Of course, the community itself, by not being party to the discussions with MSNBC nor beholden to the deal, can just up sticks and leave if it doesn’t like the outcome. And that’s where the other illusion kicks in: MSNBC can’t buy the community, although it may feel it has. It can buy the site where that community has built its camp. Make the wrong moves, not make enough moves, or fail to spread the wealth, and it may wake up one morning to find the camp has faded away in the night.

Newsvine – Msnbc.com Acquires Newsvine

Netscape Diggs In and Elbows Out the Competition

AOL/Netscape has launched a beta of its new homepage that looks uncannily like Digg, a hugely popular site for techies to publish stuff and have their stories sorted by popularity. Actually it not only looks like Digg, two of the top three stories are Digg’s. AOL’s been smart tho: visit the source page and you can only do so within a big black sidebar that keeps you wedged inside the Netscape site. (You can’t resize it, but you can turn it off, but obviously by default. Meaning it will open with every external link you click on. Oh, and it’s really slow to load.)

Perhaps by coincidence, or by the efforts of a few Diggers, those two Digg stories are less than complimentary about AOL: The first, AOL Copies Digg (“Check out what this is based on”) and the second  Trying to cancel AOL (“Here’s a recording I did of a conversation between myself and AOL while trying to cancel an account I no longer needed. It was old, and I hadn’t used it in a REALLY long time, I just never got around to cancelling it. Enjoy!”)

A piece by Reuters says that this new site has “editors, which Netscape calls anchors,” who “can choose to highlight what they consider important stories.” This might be the top portion of the page, but I assume the anchors are not highlighting the two stories mentioned above. Or maybe they are, in some wild new form of self-flagellating transparency?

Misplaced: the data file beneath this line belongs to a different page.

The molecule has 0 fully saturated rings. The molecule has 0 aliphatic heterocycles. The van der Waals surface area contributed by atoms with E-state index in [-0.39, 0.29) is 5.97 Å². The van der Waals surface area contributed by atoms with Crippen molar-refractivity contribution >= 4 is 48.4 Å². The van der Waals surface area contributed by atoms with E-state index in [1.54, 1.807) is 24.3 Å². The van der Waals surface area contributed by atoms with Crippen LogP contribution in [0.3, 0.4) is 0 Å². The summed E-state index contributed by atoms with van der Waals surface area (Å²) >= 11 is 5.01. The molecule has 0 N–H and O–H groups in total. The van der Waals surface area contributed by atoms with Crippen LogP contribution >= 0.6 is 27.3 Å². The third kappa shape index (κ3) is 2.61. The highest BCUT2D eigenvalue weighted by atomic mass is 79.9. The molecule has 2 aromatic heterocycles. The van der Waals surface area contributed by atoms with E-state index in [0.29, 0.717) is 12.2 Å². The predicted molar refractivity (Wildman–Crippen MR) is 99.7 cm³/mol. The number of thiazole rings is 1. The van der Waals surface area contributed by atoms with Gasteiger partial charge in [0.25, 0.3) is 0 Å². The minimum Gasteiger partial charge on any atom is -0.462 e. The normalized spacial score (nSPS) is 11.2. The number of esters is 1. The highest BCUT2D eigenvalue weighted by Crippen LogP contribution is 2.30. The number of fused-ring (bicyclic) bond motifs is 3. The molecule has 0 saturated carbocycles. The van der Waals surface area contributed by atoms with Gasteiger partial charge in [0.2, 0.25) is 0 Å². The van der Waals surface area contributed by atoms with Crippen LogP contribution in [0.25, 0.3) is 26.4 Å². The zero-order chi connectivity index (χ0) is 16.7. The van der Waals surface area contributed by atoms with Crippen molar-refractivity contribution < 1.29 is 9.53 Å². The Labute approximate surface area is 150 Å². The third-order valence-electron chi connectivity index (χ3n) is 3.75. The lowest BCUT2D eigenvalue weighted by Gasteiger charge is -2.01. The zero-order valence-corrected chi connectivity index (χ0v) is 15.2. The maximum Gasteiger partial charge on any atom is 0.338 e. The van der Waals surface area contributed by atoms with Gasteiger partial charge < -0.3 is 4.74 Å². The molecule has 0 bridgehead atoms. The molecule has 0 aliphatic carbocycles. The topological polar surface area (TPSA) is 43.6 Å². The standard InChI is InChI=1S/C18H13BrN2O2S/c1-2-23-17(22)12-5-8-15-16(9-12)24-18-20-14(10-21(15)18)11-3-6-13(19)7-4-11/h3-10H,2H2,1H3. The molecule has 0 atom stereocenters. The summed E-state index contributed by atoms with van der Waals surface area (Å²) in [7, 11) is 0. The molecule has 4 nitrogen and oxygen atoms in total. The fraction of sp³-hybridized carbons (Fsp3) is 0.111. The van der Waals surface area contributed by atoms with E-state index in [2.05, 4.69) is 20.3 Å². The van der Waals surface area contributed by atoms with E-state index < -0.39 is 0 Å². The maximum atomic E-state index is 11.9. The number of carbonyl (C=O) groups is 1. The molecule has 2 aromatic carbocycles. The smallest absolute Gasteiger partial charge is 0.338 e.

I won’t get into the journalistic implications of all this here. But there’s a telling comment by Netscape.com’s new general manager, dot-com news entrepreneur Jason Calacanis, to the Reuters reporter: “We don’t have to do a level of journalism that you guys do,” he said, referring to traditional news organizations. “You guys take it 90 yards, we take it the next 10.”

The reporter didn’t pick up on this. But when sites like this basically suck content from other sites, from NYT to Digg to Reuters, to form the basis of their homepage, and then link to that content within a sidebar that squeezes the original website partly out of view and off the screen plaster, that 10 yards looks mighty cheap for the yardage you get. Whose content is it now? Who’s making money off whom? And who is the smartest person in the room?

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Google News Discovers There’s A Reason Why Journalists Exist

Here’s an interesting take on Google News I hadn’t thought of before, from Dana Blankenhorn, an Atlanta-based writer. He’s mad at Google for apparently allowing in to its news trawl clearly partisan sites that aren’t news, but opinion. At the same time, he says. Google is separating out blogs from its news searches — possibly because it may launch a separate search engine, as part of its buyout of Blogger, former host to loose wire. So anything that uses blogging software is out, sites that don’t, but have some kind of ‘news’ on, are in.

As Dana points out, this leaves a very skewed picture of the news at a sensitive time in American politics. With so many candidates and activists running blogs — especially among the Democrats — the apparent decision to leave blogs out but others in is being used by Republican webmasters to push political views into what is a news site. “Given the current intensity of American politics, this has a real effect, and seems to give Google a real ideological bias,” Dana writes.

I haven’t explored this allegation more fully: It will be interesting to see what Google have to say. I guess the broad lesson from this is that Google News is a news site, and therefore has to abide by certain rules whether it likes it or not. But Google is not a news site, in the sense that it has journalists, editors and photographers out there making editorial decisions about what is news and what isn’t, since it automates its news searching and presentation. Indeed, it proudly acknowledges there are no humans involved.

So Google will have to make a choice: include everything in its news trawl to avoid accusations of bias (at the moment it numbers 4,500 news sources), restrict the news to only bona fide news outlets, or install a team of editors to ensure the material that appears on the website, and the way it appears, are balanced.

In the end, of course, news is not something computers do well. I know: I’ve seen big news agencies try to do it. Even simple stock market reports require some human distillation to make them meaningful (and not look silly). Google, perhaps, is just finding out that there’s no really cheap way to enter the news business.